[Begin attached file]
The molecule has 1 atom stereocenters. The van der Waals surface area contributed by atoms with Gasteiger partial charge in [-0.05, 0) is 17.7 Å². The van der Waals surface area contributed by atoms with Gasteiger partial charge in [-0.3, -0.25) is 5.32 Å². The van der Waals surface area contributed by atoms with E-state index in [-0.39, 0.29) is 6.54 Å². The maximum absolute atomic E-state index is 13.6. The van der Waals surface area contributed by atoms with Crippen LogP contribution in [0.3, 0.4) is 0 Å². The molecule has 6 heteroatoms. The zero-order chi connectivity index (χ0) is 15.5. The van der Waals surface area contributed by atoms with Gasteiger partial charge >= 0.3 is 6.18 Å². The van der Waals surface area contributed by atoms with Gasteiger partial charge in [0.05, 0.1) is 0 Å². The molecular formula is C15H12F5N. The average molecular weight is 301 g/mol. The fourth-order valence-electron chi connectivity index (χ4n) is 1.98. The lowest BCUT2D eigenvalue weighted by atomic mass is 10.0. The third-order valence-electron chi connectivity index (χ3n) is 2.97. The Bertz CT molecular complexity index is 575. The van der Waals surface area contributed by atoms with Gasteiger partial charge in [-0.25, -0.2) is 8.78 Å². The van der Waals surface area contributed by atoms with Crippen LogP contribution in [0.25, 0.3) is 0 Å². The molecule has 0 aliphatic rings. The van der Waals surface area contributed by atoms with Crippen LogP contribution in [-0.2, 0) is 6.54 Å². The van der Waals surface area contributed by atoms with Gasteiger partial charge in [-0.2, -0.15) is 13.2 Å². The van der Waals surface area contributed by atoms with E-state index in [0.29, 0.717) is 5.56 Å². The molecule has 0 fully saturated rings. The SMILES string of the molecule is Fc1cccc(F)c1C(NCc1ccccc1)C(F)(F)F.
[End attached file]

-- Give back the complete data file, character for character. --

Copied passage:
The molecule has 1 atom stereocenters. The van der Waals surface area contributed by atoms with Gasteiger partial charge in [-0.05, 0) is 17.7 Å². The van der Waals surface area contributed by atoms with Gasteiger partial charge in [-0.3, -0.25) is 5.32 Å². The van der Waals surface area contributed by atoms with E-state index in [-0.39, 0.29) is 6.54 Å². The maximum absolute atomic E-state index is 13.6. The van der Waals surface area contributed by atoms with Crippen LogP contribution in [0.3, 0.4) is 0 Å². The molecule has 6 heteroatoms. The zero-order chi connectivity index (χ0) is 15.5. The van der Waals surface area contributed by atoms with Gasteiger partial charge >= 0.3 is 6.18 Å². The van der Waals surface area contributed by atoms with Gasteiger partial charge in [0.05, 0.1) is 0 Å². The molecular formula is C15H12F5N. The average molecular weight is 301 g/mol. The fourth-order valence-electron chi connectivity index (χ4n) is 1.98. The lowest BCUT2D eigenvalue weighted by atomic mass is 10.0. The third-order valence-electron chi connectivity index (χ3n) is 2.97. The Bertz CT molecular complexity index is 575. The van der Waals surface area contributed by atoms with Gasteiger partial charge in [-0.25, -0.2) is 8.78 Å². The van der Waals surface area contributed by atoms with Crippen LogP contribution in [0.25, 0.3) is 0 Å². The molecule has 0 aliphatic rings. The van der Waals surface area contributed by atoms with Crippen LogP contribution in [-0.2, 0) is 6.54 Å². The van der Waals surface area contributed by atoms with Gasteiger partial charge in [-0.2, -0.15) is 13.2 Å². The van der Waals surface area contributed by atoms with E-state index in [0.29, 0.717) is 5.56 Å². The molecule has 0 fully saturated rings. The SMILES string of the molecule is Fc1cccc(F)c1C(NCc1ccccc1)C(F)(F)F.